Wilson v. Alliant Techsystems Incorporated

Filing 12

ORDER re 11 Amended Complaint filed by Scott P Wilson. Plaintiffs general tort claim, Title VII claim, and fraud claim (Doc. 11 17-22) are dismissed pursuant to 28 U.S.C. § 1915(e)(2)(B)(ii) for failure to state aclaim to relief. The ADA claim (Doc. 11 8-16) survives dismissal. PlaintiffPlaintiff is responsible for effectuation service of process on Defendant pursuant to Rule 4 of the Federal Rules of Civil Procedure. Signed by Magistrate Judge Charles R Pyle on 02/02/12. (LMF)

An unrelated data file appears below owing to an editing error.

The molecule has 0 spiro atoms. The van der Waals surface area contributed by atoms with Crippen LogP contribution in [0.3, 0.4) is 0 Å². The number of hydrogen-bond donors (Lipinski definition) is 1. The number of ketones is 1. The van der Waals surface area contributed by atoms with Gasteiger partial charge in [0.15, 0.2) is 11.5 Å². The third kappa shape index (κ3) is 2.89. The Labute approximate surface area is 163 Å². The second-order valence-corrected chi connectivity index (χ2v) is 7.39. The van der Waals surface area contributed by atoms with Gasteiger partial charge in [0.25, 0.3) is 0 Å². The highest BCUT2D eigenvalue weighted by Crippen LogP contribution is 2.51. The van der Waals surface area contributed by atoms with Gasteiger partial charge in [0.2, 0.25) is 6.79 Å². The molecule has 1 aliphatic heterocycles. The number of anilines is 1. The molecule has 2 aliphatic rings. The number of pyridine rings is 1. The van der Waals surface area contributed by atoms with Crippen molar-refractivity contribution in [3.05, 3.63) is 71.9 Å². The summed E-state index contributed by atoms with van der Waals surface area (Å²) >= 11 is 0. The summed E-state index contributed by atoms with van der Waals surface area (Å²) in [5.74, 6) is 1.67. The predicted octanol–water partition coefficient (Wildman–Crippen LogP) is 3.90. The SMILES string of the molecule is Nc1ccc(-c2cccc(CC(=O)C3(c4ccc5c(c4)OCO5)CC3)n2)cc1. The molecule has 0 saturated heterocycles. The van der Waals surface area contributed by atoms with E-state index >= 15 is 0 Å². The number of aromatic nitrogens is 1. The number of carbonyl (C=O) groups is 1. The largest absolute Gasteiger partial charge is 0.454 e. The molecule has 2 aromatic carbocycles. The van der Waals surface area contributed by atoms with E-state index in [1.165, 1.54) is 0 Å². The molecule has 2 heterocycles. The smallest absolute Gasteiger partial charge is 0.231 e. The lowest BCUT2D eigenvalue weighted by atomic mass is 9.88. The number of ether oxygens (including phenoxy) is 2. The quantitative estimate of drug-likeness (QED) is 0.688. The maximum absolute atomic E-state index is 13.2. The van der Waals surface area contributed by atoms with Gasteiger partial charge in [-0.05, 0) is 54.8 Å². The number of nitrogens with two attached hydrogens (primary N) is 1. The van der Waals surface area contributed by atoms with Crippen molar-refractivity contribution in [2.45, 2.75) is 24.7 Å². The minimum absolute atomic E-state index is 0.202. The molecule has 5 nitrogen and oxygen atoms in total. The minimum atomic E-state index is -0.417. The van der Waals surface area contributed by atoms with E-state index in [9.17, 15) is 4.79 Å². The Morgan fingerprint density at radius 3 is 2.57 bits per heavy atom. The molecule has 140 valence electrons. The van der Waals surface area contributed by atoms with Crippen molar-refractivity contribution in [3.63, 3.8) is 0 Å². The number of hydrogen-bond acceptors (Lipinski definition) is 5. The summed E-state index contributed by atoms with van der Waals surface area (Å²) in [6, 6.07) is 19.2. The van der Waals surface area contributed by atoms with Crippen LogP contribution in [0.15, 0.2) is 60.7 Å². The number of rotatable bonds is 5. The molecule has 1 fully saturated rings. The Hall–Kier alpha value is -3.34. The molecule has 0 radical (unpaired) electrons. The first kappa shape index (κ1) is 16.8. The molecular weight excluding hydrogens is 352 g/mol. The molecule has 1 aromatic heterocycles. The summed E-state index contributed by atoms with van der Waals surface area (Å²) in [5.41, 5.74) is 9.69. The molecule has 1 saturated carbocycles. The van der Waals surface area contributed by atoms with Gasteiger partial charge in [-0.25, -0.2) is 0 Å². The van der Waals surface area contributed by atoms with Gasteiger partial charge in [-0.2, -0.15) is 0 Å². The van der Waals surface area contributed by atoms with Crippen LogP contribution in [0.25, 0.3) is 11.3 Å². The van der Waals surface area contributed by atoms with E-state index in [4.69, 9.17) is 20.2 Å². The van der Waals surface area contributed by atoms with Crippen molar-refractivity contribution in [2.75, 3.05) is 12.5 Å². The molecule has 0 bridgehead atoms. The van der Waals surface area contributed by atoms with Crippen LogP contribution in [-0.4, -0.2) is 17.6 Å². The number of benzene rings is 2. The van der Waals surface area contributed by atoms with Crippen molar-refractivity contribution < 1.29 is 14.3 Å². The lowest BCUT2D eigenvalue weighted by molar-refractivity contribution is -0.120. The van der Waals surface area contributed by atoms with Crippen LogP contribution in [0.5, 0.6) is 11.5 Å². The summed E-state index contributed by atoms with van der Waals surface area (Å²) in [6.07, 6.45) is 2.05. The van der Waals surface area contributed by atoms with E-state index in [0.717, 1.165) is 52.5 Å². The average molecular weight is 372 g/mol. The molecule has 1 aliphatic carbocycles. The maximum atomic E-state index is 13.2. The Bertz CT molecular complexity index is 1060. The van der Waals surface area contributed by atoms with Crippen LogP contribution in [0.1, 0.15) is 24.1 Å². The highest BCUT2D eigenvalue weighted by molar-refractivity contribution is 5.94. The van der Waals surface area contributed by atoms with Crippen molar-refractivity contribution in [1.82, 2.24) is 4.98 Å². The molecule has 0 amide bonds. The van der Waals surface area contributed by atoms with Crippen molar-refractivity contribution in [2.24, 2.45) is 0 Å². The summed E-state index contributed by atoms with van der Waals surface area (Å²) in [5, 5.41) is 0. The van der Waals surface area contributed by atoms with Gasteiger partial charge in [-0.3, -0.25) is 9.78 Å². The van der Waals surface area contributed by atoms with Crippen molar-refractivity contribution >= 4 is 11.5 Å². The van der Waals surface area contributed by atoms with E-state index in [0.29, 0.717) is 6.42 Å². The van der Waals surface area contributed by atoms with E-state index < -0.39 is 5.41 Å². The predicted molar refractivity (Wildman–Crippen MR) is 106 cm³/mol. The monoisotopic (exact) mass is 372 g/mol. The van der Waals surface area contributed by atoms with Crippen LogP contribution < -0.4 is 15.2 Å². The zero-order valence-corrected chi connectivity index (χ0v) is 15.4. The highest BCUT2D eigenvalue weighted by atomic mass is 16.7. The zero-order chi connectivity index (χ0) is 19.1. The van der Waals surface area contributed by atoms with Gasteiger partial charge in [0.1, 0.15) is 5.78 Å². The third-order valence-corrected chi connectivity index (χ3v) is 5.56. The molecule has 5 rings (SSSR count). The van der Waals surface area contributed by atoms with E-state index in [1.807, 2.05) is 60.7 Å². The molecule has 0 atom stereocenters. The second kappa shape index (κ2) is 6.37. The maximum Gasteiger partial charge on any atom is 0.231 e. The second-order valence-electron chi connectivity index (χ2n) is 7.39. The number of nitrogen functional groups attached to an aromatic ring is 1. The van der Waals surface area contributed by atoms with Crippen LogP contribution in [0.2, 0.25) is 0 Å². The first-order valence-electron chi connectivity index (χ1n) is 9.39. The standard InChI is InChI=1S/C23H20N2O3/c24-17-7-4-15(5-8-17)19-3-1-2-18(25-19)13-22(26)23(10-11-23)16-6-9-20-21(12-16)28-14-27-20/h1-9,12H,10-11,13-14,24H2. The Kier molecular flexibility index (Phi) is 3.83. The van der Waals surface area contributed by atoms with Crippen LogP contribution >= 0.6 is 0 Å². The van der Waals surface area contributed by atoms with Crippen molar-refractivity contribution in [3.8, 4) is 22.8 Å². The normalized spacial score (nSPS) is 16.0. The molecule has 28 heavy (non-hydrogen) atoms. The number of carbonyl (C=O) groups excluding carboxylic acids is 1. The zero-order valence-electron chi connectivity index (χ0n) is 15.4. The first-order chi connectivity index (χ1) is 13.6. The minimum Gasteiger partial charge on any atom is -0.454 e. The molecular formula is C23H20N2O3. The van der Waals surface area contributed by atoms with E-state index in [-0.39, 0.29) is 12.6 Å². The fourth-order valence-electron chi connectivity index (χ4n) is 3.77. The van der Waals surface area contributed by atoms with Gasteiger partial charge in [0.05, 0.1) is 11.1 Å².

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1 WO 2 3 4 5 6 IN THE UNITED STATES DISTRICT COURT 7 FOR THE DISTRICT OF ARIZONA 8 9 No. CV-11-00503-TUC-CRP Scott P. Wilson, 10 Plaintiff, 11 12 13 ORDER vs. Alliant Techsystems Inc., Defendant. 14 15 16 17 Plaintiff commenced this employment law action by filing a pro se complaint on 18 August 15, 2011. Doc. 1. Six weeks later he filed an amended complaint, asserting a 19 claim under the Americans with Disabilities Act (“ADA”), 42 U.S.C. § 12101 et seq., and 20 unspecified claims based on religion and fraud. Doc. 7. In an order dated December 6, 21 2011 (Doc. 10), the Court granted Plaintiff’s application to proceed in forma pauperis 22 (Doc. 2) and screened the amended complaint pursuant to 28 U.S.C. § 1915(e)(2). The 23 Court found that the pleading failed to assert subject matter jurisdiction and failed to state 24 a claim to relief. Doc. 10 at 2-4. Plaintiff was provided guidance on how to satisfy 25 Rule 8 of the Federal Rules of Civil Procedure and was given 30 days to file an amended 26 pleading. Id. 27 Plaintiff filed a second amended complaint on January 6, 2012. Doc. 11. The 28 complaint purports to assert four claims: an ADA claim (id. ¶¶ 8-16), a “general tort” 1 claim (¶ 17), a Title VII religious discrimination claim (¶¶ 18-21), and a fraud claim 2 (¶ 22). For reasons that follow, the Court finds that the complaint sufficiently asserts 3 federal jurisdiction, but only the ADA claim survives dismissal. 4 I. Jurisdiction. 5 The Court previously found that it is without subject matter jurisdiction because 6 although the first amended complaint asserts a claim under the ADA, a federal statute, 7 Plaintiff failed to allege that he filed a charge with the EEOC. Doc. 10 at 2-3. This 8 deficiency has been cured. The second amended complaint alleges that Plaintiff has 9 exhausted administrative remedies and received a “right to sue” letter from the EEOC. 10 Doc. 11 ¶¶ 1-2. In short, the complaint sufficiently states “the grounds for the [C]ourt’s 11 jurisdiction.” Fed. R. Civ. P. 8(a)(1); see 28 U.S.C. § 1331. 12 II. ADA Claim. 13 To state a prima facie case for discrimination under the ADA, a plaintiff must 14 allege that “he is a qualified individual with a disability who suffered an adverse 15 employment action because of his disability.” Zivkovic v. S. Cal. Edison Co., 302 16 F.3d 1080, 1090 (9th Cir.2004) (quotation marks and citation omitted); see 42 U.S.C. 17 § 12112(a)). 18 disability who, with or without reasonable accommodation, can perform the essential 19 functions of the employment position that such individual holds or desires.” Id. at 1089 20 (quoting 42 U.S.C. § 12111(8)). A qualified individual with a disability “means an individual with a 21 The second amended complaint alleges that Plaintiff has a disability, including 22 depression, hearing loss, and vision loss (Doc. 11 ¶ 11), that these conditions have been 23 corrected or ameliorated (¶¶ 12-14), that absent the disability he is able to perform the job 24 he had with Defendant (¶ 10), and that he was terminated because his medical needs 25 made certain members of Defendant’s management “uneasy” (¶ 16). The complaint 26 further alleges, albeit in conclusory fashion, that Plaintiff “is a person with a disability 27 who with reasonable accommodations could perform the essential functions of his 28 employment (¶ 9) and that Defendant “improperly terminated [his] employment . . . [by] -2- 1 willfully ignoring the disability” (¶ 8). 2 Construing the pro se complaint liberally, as is required in this Circuit, see Hebbe 3 v. Pliler, 627 F.3d 338, 342 (9th Cir. 2010), the Court finds that the pleading sufficiently 4 states a claim to relief under the ADA. The facts alleged in support of the ADA claim, 5 when read liberally, constitute “more than an unadorned, the defendant-unlawfully- 6 harmed-me accusation.” Ashcroft v. Iqbal, 556 U.S. 662, 129 S. Ct. 1937, 1949 (2009). 7 Stated differently, the allegations are sufficient to give Defendant “fair notice of what the 8 claim is and the grounds upon which it rests.” Bell Atl. v. Twombly, 550 U.S. 544, 555 9 (2007). Plaintiff has met his “burden of pleading [an ADA] claim that is plausible[.]” 10 al-Kidd v. Ashcroft, 580 F.3d 949, 977 (9th Cir. 2009). 11 III. Tort Claim. 12 The one-sentence “general tort” claim alleges only that “Defendant caused the 13 Plaintiff[’s] hearing loss by having [his] desk in a too noisy environment.” Doc. 11 ¶ 17. 14 The complaint fails to specify the nature of the alleged tort. Nor does it identify any duty 15 on the part of Defendant that may have been breached. The claim, on its face, appears to 16 be barred by workers’ compensation law. See St. George v. Home Depot U.S.A., Inc., 17 No. CV-04-1210-PCT-LOA, 2006 WL 3147661, at *4 (D. Ariz. Nov. 1, 2006) 18 (Arizona’s workers’ compensation scheme provides the exclusive remedy for workers 19 injured on the job) (citations omitted). The “general tort” claim will be dismissed for 20 failure to state a claim to relief. 21 IV. Title VII Claim. 22 With respect to the Title VII claim, Plaintiff alleges generally that he was 23 terminated for “religious reasons.” Doc. 11 ¶ 18. The only facts presented in support of 24 this claim are that Plaintiff is a Christian clergyman, his supervisor openly “expressed 25 views opposed to formal Christian worship,” and Plaintiff was given time off as a 26 religious accommodation only “begrudgingly” and after “considerable discussion.” Id. 27 ¶¶ 19-20. 28 Where the well-pleaded facts “do not permit the court to infer more than the mere -3- 1 possibility of misconduct, the complaint has alleged – but has not ‘show[n]’ – ‘that the 2 pleader is entitled to relief.’” Iqbal, 129 S. Ct. at 1949. The second amended complaint 3 does not include facts sufficient to create a nexus between Plaintiff’s religious worship 4 and his termination. Stated differently, Plaintiff has not shown that he was terminated 5 because of his religion. See 42 U.S.C. § 2000e-2(a)(1). Nor has he shown that he 6 otherwise was subjected to an adverse employment action or a hostile work environment 7 based on religion. See Kortan v. Cal. Youth Auth., 217 F.3d 1104, 1109-10 (9th Cir. 8 2000) (to violate Title VII the harassment must be “sufficiently severe or pervasive to 9 alter the conditions of the victim’s employment and create an abusive work 10 environment”). The Title VII claim (Doc. 11 ¶¶ 18-21) will be dismissed. 11 V. Fraud Claim. 12 Plaintiff was terminated, the second amended complaint alleges, because he 13 “would not engage in deception on a Department of Defense required audit.” Doc. 11 14 ¶ 22. Plaintiff asserts that this “constitutes dismissal for failure to be involved in fraud 15 against the United States” (id.), but cites no statute or other law showing a valid cause of 16 action. Nor does Plaintiff allege fraud with “particularity” as required by Rule 9(b) of the 17 Federal Rules of Civil Procedure – that is, the complaint fails to plead the “‘who, what, 18 when, where, and how’ of the misconduct charged.” Vess v. Ciba-Geigy Corp. U.S.A., 19 317 F.3d 1097, 1106 (9th Cir. 2003) (citation omitted). The fraud claim will (Doc. 11 20 ¶ 22) be dismissed. 21 VI. Leave to Amend. 22 The Court recognizes that leave to amend should be freely given when justice so 23 requires. Fed. R. Civ. P. 15(a)(2). Plaintiff, however, already has amended his complaint 24 twice: once as a matter of course (Doc. 7) and again in response to the Court’s initial 25 screening order (Docs. 10, 11). 26 deficiencies. Before the filing of the second amended complaint, Plaintiff was advised of 27 Rule 8’s pleading requirements as interpreted by the Supreme Court in Twombly and 28 Iqbal. Doc. 10 at 2-4. Plaintiff has not shown, and it does not otherwise appear to the Those amendments failed to cure certain pleading -4- 1 Court, that the second amended complaint’s deficiencies can be cured through additional 2 amendment. The Court therefore will deny leave to file a third amended complaint. See 3 Foman v. Davis, 371 U.S. 178, 182 (1962) (leave to amend may be denied as futile); 4 Leadsinger, Inc. v. BMG Music Publ’g, 512 F.3d 522, 532 (9th Cir. 2008) (affirming 5 denial of leave to amend where the claims could not be saved by amendment). 6 VII. Plaintiff’s Obligations. 7 Plaintiff is reminded that although he is proceeding pro se, he must become 8 familiar with, and follow, the Federal Rules of Civil Procedure and the Rules of the 9 United States District Court for the District of Arizona (“Local Rules”). See King v. 10 Atiyeh, 814 F.2d 565, 567 (9th Cir. 1986) (“Pro se litigants must follow the same rules of 11 procedure that govern other litigants.”); Carter v. Comm’r of Internal Revenue, 784 F.2d 12 1006, 1008 (9th Cir. 1986) (“Although pro se, [plaintiff] is expected to abide by the rules 13 of the court in which he litigates.”). The Federal Rules of Civil Procedure and the 14 Court’s Local Rules may be obtained in the Clerk’s Office and online at the Court’s 15 Internet website: www.azd.uscourts.gov (follow link titled “Rules/General Orders”). 16 Plaintiff is advised that he is responsible for having the summons and complaint 17 properly served on Defendant within the time allowed by Rule 4(m) of the Federal Rules 18 of Civil Procedure. If Plaintiff fails to prosecute this action, or if he fails to comply with 19 the rules or any Court order, the Court may dismiss the action with prejudice pursuant to 20 Rule 41(b) of the Federal Rule of Civil Procedure. See Ferdik v. Bonzelet, 963 F.2d 21 1258, 1260 (9th Cir.1992); Ghazali v. Moran, 46 F.3d 52, 54 (9th Cir. 1995). 22 IT IS ORDERED: 23 1. Plaintiff’s general tort claim, Title VII claim, and fraud claim (Doc. 11 24 ¶¶ 17-22) are dismissed pursuant to 28 U.S.C. § 1915(e)(2)(B)(ii) for failure to state a 25 claim to relief. The ADA claim (Doc. 11 ¶¶ 8-16) survives dismissal. 26 ....... 27 ....... 28 ....... -5- 1 2 3 2. Plaintiff is responsi ible for eff fectuating s service of process on Defendant n n pursuant to Rule 4 of th Federal Rules of Civ Procedu R he R vil ure. Dated this 2nd day of Febru d d uary, 2012. 4 5 6 7 8 9 10 11 12 13 14 15 16 17 18 19 20 21 22 23 24 25 26 27 28 -6-